First, do you have your EPA card to touch R22?  No EPA thing but, I do have a valid passport They take a VERY dim view if you do not.  Do you have a recovery machine? No, but I do have one of those stair stepper machines that I exercise on every morning,      Don't take offense if you are up to speed....  I just throw this out for everyones info.
Now,  this is not shade tree mechanics, where you just shove a little R134 into your car and come back next summer. I usually just let system pressure suck the refrigerant into the low pressure port...I don't have to shove it.     "fiddling" with a heat pump will get you into uncharted trouble. You need to have proper equipment, and based on the data plate and install manual for your unit, determine what the proper subcooling should be based on house temp and outdoor ambient.    Adjust charge IF NECESSARY.

You mention fiddling...I don't play violin but do play accordion...does that help?  :tiphat:

Of course, I'm being facetious (silly) here.  :rofl:  After a bit of consideration, I think I'll leave the heat pump alone.

But, I will clean the coil and install the UV lamp. I need to find switched 120VAC in the air handler and tap into that for the UV power when the blower is running. Any thoughts?  :thankyou:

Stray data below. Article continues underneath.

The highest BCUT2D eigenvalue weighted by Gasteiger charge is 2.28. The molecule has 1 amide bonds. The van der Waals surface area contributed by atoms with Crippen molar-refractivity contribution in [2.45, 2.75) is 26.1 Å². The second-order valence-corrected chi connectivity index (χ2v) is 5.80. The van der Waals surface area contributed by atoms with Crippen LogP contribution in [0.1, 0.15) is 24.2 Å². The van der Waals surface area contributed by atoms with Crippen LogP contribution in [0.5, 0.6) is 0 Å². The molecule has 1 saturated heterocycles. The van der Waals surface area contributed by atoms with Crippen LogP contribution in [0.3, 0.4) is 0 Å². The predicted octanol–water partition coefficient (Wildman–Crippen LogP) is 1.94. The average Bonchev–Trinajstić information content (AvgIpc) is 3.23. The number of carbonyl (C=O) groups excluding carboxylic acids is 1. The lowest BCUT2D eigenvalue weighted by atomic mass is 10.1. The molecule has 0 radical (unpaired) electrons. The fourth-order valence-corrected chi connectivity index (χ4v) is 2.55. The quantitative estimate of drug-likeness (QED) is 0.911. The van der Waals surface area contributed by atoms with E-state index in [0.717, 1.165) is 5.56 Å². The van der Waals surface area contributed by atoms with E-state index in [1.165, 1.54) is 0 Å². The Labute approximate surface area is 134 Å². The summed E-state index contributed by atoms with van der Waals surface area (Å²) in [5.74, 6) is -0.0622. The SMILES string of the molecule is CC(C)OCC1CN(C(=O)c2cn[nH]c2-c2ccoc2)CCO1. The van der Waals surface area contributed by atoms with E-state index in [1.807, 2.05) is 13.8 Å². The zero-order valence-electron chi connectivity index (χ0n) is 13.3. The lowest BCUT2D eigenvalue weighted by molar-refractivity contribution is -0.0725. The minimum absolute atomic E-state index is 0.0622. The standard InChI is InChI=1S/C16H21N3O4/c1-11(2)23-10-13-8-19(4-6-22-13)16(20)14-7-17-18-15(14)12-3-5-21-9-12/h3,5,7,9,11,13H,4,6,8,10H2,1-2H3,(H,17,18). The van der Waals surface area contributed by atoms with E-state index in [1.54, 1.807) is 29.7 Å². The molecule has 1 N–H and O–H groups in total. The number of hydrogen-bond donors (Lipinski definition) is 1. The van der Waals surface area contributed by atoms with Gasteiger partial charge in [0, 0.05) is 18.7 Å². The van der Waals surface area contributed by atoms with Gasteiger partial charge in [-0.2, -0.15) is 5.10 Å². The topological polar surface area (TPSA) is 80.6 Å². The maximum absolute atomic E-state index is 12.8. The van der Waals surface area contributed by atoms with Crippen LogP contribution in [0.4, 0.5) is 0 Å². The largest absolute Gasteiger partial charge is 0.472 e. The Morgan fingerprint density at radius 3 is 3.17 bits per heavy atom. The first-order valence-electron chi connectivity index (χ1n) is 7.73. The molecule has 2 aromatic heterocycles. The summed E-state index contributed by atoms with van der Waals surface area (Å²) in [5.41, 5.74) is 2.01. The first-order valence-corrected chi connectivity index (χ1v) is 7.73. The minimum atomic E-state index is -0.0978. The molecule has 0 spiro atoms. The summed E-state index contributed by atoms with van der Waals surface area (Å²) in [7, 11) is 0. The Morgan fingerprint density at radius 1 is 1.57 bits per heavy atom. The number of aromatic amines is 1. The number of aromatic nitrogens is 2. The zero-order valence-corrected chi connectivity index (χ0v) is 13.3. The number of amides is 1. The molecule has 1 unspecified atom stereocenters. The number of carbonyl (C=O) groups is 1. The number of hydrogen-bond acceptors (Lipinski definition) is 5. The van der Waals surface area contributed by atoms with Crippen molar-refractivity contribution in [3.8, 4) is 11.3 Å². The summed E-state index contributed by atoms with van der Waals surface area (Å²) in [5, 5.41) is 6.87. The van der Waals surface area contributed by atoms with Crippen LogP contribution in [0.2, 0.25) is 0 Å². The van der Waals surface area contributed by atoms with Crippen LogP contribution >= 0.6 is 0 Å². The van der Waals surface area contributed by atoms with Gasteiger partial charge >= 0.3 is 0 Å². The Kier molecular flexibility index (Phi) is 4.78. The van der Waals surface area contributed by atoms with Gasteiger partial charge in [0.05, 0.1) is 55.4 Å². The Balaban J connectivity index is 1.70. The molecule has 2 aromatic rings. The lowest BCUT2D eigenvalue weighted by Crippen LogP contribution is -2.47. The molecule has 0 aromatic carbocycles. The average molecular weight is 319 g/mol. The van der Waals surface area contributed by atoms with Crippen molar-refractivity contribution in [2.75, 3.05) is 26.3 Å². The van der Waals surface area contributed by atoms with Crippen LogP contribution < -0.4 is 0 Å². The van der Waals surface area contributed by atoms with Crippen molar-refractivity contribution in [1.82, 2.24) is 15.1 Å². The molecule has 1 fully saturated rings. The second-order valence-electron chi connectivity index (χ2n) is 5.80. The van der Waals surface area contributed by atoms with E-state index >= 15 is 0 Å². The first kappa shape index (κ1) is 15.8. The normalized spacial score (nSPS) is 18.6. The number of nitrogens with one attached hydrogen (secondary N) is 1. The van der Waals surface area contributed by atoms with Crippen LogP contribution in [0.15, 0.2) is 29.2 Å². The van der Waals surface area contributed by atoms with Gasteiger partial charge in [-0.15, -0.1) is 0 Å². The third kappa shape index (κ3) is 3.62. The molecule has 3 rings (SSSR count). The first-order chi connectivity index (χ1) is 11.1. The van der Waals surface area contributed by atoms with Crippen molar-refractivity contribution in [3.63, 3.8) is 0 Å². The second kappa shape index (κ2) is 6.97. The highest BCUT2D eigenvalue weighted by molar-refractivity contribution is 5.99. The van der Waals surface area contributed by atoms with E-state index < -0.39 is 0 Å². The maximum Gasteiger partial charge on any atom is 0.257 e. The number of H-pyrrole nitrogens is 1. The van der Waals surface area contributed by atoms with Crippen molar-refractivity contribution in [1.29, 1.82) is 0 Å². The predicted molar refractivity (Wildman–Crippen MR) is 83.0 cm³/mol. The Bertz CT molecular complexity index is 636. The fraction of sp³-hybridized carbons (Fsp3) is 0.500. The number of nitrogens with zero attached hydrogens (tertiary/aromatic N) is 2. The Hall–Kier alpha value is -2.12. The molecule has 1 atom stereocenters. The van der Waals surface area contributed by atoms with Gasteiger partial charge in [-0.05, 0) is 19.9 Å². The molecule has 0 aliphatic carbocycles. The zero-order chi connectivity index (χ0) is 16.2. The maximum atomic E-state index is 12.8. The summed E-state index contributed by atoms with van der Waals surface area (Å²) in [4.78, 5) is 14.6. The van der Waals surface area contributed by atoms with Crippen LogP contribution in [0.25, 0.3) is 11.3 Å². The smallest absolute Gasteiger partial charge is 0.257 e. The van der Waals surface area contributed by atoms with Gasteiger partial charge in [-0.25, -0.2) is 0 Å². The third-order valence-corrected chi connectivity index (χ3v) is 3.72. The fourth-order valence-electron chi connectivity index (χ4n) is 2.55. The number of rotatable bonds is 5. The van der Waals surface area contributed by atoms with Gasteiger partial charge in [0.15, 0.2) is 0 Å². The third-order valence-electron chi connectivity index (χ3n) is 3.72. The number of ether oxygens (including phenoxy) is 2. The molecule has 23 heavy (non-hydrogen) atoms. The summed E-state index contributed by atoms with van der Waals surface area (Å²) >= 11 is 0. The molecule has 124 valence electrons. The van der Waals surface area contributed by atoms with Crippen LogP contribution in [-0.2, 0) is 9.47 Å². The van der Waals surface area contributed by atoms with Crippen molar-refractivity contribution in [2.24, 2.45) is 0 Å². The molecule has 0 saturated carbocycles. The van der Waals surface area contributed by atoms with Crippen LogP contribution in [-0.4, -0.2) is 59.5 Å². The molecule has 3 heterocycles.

:popcorn:
Title: Re: Heat pump performance in cold weather.
Post by: def on February 15, 2013, 09:21:44 AM
ground source is the best for heat pumps but real expensive. try 1500w infared heaters for xtra aux. just a thought.

I have been contemplating a ground source system should I ever build another house. I am now thinking about another house and a heated swimming pool, as well. Ground source would be good for heating the pool, as well.  ::)

Now, I have to find a way to balance the load between the pool, two houses, domestic hot water demands and the phases of the moon.  8)

I don't know if I can balance a variable load with the equipment that is currently available. I may have to design something myself and fabricate some purpose built valves to distribute coolant...more work to be done. I have plenty of real estate for the ground source heat exchange plumbing but have determined that moon phases need not be considered.   :)

And yes, your suggestion of some auxiliary infrared heaters is appropriate and appreciated.   :thanks:

Title: Re: Heat pump performance in cold weather.
Post by: JWWebster on February 15, 2013, 11:58:00 AM
I know a guy who added another wall 1 foot from his existing wall on the south facing side of the house. He installed a thermostatically controlled solar driven fan to pump the hot air inside the false wall to inside the house. Cut his power bill down to nothing in winter.
Title: Re: Heat pump performance in cold weather.
Post by: def on February 15, 2013, 12:09:48 PM
I know a guy who added another wall 1 foot from his existing wall on the south facing side of the house. He installed a thermostatically controlled solar driven fan to pump the hot air inside the false wall to inside the house. Cut his power bill down to nothing in winter.